First, let’s just say that referring to it as “Survey Deletion Coverage” begins the confusion. Instead it really is a “Survey Exception Amendment.”
In your title commitment, and ultimately your title policy, there is a general exception to your coverage that reads “Any discrepancies, conflicts, shortages in area or boundary lines, encroachments or protrusions, or overlapping improvements.”
What does that mean? Simply you have no coverage for those items in your title insurance.
However, if requested, the exception can be amended to take out much of the verbiage, leaving the exception to read “Shortages in Area.” This means that an accurate survey was submitted to the title company and approved for this purpose (and with regard to Owner’s Title Policies, the mandated cost for endorsement is paid).
At this point your title insurance will offer you coverage resulting from discrepancies, conflicts in boundary lines, encroachments, and protrusions or overlapping of improvements not shown on your survey and not known at the time of closing. However, it is important to understand that any items found during the review of the survey would become additional exceptions to coverage in your title insurance policy.
In an effort to 1) clarify whether the exception amendment is desired, and 2) who pays for it, TREC amended verbiage in TREC Contracts with regard to this.
Understanding your choices:
Under the TITLE POLICY AND SURVEY provision paragraph of the contract you’ll find a first choice (see directly below). Essentially parties tell us whether they want the amended coverage and who is paying for it.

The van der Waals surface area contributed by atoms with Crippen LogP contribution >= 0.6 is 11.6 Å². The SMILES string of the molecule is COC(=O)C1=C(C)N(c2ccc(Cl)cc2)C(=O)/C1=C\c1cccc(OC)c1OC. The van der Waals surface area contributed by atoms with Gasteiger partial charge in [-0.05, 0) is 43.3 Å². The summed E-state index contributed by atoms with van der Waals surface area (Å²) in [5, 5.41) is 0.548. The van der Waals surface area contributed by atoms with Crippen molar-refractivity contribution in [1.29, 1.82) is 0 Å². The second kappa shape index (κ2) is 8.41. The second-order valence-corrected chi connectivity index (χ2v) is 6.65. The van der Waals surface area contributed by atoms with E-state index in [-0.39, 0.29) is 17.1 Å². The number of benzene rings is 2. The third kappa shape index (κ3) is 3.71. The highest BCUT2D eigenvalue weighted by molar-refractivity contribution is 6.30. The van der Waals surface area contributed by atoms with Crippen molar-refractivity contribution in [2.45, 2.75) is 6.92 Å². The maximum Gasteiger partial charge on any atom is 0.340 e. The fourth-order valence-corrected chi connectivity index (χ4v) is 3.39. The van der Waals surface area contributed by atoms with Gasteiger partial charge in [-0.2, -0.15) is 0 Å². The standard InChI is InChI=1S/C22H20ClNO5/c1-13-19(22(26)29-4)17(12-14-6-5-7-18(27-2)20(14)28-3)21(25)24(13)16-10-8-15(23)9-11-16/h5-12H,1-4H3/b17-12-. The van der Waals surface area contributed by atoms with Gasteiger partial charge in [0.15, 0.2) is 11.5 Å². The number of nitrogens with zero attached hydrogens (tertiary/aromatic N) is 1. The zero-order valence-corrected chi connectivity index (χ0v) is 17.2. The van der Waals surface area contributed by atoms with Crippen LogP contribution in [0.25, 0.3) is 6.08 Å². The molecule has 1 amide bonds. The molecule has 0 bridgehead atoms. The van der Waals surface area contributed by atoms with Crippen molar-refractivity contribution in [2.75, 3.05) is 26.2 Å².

Excerpt from a TREC contract:
The standard printed exception as to discrepancies, conflicts, shortages in area or boundary lines, encroachments or protrusions, or overlapping improvements: ° (i) will not be amended or deleted from the title policy; ° (ii) will be amended to read, “shortages in area” at the expense of ° Buyer ° Seller.
The other BIGGIE with regard to surveys was changed several years ago in an effort to clarify performance regarding deliverance of a Seller’s prior survey. Here parties tell us what expectations are for performance and who pays. Excerpt from a
C. SURVEY: The survey must be made by a registered professional land surveyor acceptable to the Title Company and Buyer’s lender(s). (Check one box only)
° (1) Within days after the effective date of this contract, Seller shall furnish to Buyer and Title Company Seller’s existing survey of the Property and a Residential Real Property Affidavit promulgated by the Texas Department of Insurance (T-47 Affidavit). If Seller fails to furnish the existing survey or affidavit within the time prescribed, Buyer shall obtain a new survey at Seller’s expense no later than 3 days prior to Closing Date. If the existing survey or affidavit is not acceptable to Title Company or Buyer’s lender(s), Buyer shall obtain a new survey at °Seller’s °Buyer’s expense no later than 3 days prior to Closing Date.
° (2) Within days after the effective date of this contract, Buyer shall obtain a new survey at Buyer’s expense. Buyer is deemed to receive the survey on the date of actual receipt or the date specified in this paragraph, whichever is earlier.
° (3) Within __ days after the effective date of this contract, Seller, at Seller’s expense shall furnish a new survey to Buyer.
Now, after writing this I got feedback from a couple of colleague’s in the office, as I felt it was a little “dry”. They thought maybe more was needed as there was important information about T-47 Affidavit’s and more in-depth explaining of survey’s, etc.
But I say- let’s leave ‘em hanging! Tune in later for more “As The World Of Title Turns!” (Fade to music…)
Written by Kim Martinez, Escrow Officer